As members of the praise team take turns at the mike, Terry suddenly leaves the shelter of the tent and crosses the street. The pastor kneels for a moment on the pavement, then heads resolutely toward the woman in the folding chair. By the time the next chorus has come around again, he’s taken her by the hand and is leading her up the hill. As soon as she enters the tent, she puts her hands up to her face and bursts into tears.

Cynthia Blackmon grabs the woman’s hand and the music suddenly stops. “Has it been that hard today, baby?” her voice is a shivery rasp. “Don’t you draw back on God because you think you messed up. That’s what he died for. You hear me? He’s soon to come. He’s on his way.”

Blackmon drops the woman’s hand and turns to face the congregation. Her thin frame is suddenly huge and powerful. Her dark eyes seem to be drawing in all available light as she urges them not to give up on salvation.

“This ain’t no easy work we’re doing,” Blackmon hollers. “God need a miracle like you. You know the Devil can’t stand against the word–he can’t do it. So come on now, it’s time to be loosed. I want you to come and let the overseer lay his hands on you.”

The woman from across the street is now standing in front of the pews, next to the man with dreadlocks, another woman and a teenage boy. Terry approaches each of them and places his palms on the crowns of their heads. “In the name of Je-sus. God, make him a bold soldier. Lord God, give her the strength.”

Through it all, the praise team keeps on singing: “He’s alright, my God’s alright. Alright alright.”

The tally for this third night of the revival: $130 to rebuild the church and three souls for Jesus.

In the months since the fire, the fate of Mt. Olive has fallen off the community’s radar screen. The TV reporters, curious onlookers and offers of help have gradually disappeared. Interest in rebuilding the church has also waxed and waned. One week it seems possible; the next, out of reach.

John Walker’s been talking about needing to tear down the shell of the building so it doesn’t violate city building codes. Naomi Wade says she’d be sad if the church structure vanished. But she’d prefer that to looking out her window every day and seeing what she sees.

“You open your blinds and there it is like an open sore,” she says. “I’m sure I’d shed some tears if it came down. That was my beginning and my roots. But then there’d be closure.”

Immediately after the fire, other local churches pledged financial support–including the white churches in town. But without a clear reconstruction plan in place, those offers remain on hold. The $1,800 raised from the tent revival is a tiny fraction of what’s needed to construct a new Mt. Olive on the corner of Elm Street. That goal seems very far away.

And yet, in the weeks since the revival, the focus has shifted. The church has come alive again–if not physically, then in spirit. Vans drive up the hillside on Sundays to take neighborhood residents to services at Cedar Cliff. Longtime members of Mt. Olive’s congregation are back in touch with each other. And pastors at some other black churches are talking about making the rebuilding project a “great cause.”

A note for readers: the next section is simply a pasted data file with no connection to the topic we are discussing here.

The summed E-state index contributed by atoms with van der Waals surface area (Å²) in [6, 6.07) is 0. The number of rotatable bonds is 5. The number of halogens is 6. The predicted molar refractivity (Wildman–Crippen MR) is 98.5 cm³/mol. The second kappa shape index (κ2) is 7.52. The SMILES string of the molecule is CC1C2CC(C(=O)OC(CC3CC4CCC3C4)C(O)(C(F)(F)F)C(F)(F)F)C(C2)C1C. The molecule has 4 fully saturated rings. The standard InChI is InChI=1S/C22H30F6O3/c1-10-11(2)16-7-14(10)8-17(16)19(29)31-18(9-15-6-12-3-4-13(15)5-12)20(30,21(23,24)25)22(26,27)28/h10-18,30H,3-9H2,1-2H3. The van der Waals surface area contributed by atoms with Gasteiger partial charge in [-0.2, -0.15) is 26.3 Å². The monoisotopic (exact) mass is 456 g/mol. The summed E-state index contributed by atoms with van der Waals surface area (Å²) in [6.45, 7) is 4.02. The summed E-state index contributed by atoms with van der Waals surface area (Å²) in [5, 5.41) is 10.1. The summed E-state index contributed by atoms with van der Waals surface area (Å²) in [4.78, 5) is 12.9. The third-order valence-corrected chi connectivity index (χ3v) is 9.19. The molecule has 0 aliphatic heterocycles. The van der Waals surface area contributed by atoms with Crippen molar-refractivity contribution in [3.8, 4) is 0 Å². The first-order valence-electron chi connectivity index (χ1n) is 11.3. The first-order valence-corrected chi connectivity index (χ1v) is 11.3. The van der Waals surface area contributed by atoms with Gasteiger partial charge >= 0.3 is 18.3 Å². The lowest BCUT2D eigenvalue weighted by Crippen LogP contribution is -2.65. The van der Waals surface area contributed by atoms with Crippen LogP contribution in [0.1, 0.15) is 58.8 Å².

On the last night of the tent revival, guest preacher Harold Carr from New Mt. Zion church in Graham, cites the Biblical story of Nehemiah rebuilding the temple wall as a lesson for what’s happened at Mt. Olive.

“You got some folks against you who don’t want you to rebuild this church,” he says to the 30 or so people sitting in the humid night air. “But the church is in you. We’re having church right here.”

Pastor Terry, too, feels something momentous is taking place. He sees it in the faces of people drawn to the tent; in the renewed activity on the hillside next to the dilapidated building.

“We wouldn’t be out here if that church hadn’t burned,” he says, pointing over his shoulder at the dark, empty edifice. “We’re supposed to take the gospel out into the street. I believe that the miracle is in God’s house. It’s time to understand that my God’s real. My God is real.”

For members of Mt. Olive, the response to the revival has blotted out the sadness of the last eight months. Seeing people–even strangers–gathering on that corner, calling up a collective sense-memory of suffering and deliverance is the best answer they have to the threat posed by the fire.

“We’re not upset now,” Betty Curtis says. “We’re glad, we’re happy. Me and Mother Wall were just talking about how being here is just like church. I feel right at home.”

What is a church? For the faithful and for those in need, it’s home. That’s why when one’s destroyed, it’s a powerful hurt.

“It’s not like when one house burns,” says Glenda Thacker. “It’s like a lot of people’s houses.”

Mt. Olive members will be holding another tent revival in July to continue raising funds for a new building. Call Terry at (336) 884-0609 for details.